Accordingly, it is imperative for the U.S. government to take “aggressive action” against TikTok’s parent company ByteDance, to address the threat posed by this mobile application to the United States. Specifically, Article 1 of the Order clearly states that any person or entity under the jurisdiction of US law shall not communicate or initiate any transaction with China ByteDance and its subsidiaries, including TikTok. The prohibition begins 45-days from the date of the Order. The Order requires the U.S. Department of Commerce to formulate specific implementation rules and, 45 days later, provide a list specifying the transactions that should be prohibited under this Order.

Less than a week after the promulgation of the Order, the Trump administration intensified its efforts by issuing another order on August 14, 2020, declaring that ByteDance’s acquisition of Musical.ly in 2017 “may take threatening measures to endanger America’s national security”. Therefore, ByteDance must, within 90 days, carry out divestment of the previously acquired Musical.ly., resell the relevant business and assets to a US subject approved by CFIUS, and destroy the necessary US user data information and carry out the third-party compliance audits.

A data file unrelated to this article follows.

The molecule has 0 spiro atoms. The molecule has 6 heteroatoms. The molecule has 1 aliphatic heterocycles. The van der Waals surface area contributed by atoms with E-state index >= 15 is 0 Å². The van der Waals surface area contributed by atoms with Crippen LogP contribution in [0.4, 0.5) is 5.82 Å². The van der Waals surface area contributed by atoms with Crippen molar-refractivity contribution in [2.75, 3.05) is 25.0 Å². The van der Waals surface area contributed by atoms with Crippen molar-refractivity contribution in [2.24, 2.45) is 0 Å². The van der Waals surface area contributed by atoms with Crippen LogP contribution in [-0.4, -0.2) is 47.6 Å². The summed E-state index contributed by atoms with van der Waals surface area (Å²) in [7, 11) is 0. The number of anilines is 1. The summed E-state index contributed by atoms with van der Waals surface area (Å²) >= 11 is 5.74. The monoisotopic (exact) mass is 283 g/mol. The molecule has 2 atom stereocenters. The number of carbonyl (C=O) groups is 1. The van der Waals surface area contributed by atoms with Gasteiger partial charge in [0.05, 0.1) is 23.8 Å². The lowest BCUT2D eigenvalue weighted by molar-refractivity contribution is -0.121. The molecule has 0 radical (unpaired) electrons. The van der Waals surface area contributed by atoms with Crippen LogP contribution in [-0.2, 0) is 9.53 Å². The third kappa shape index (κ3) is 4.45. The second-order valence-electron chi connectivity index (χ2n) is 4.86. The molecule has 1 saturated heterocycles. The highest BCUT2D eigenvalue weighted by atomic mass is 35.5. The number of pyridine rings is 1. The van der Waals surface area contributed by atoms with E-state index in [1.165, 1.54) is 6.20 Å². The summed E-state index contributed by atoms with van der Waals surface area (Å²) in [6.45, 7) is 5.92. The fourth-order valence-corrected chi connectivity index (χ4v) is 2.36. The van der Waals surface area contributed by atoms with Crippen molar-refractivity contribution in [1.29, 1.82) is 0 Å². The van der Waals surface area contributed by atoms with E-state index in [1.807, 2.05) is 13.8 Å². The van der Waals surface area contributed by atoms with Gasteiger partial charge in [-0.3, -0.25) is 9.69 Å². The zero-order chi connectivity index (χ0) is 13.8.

One month later, on September 18, in accordance with the requirements of Executive Order No. 13942, the U.S. Department of Commerce officially announced a list of transactions that should be prohibited, which in fact banned TikTok’s operations in the United States. Specific transactions prohibited by the Ministry of Commerce are as follows.

1. From September 20, 2020, the distribution or maintenance of TikTok applications, component codes or application updates through the AOL application store is prohibited.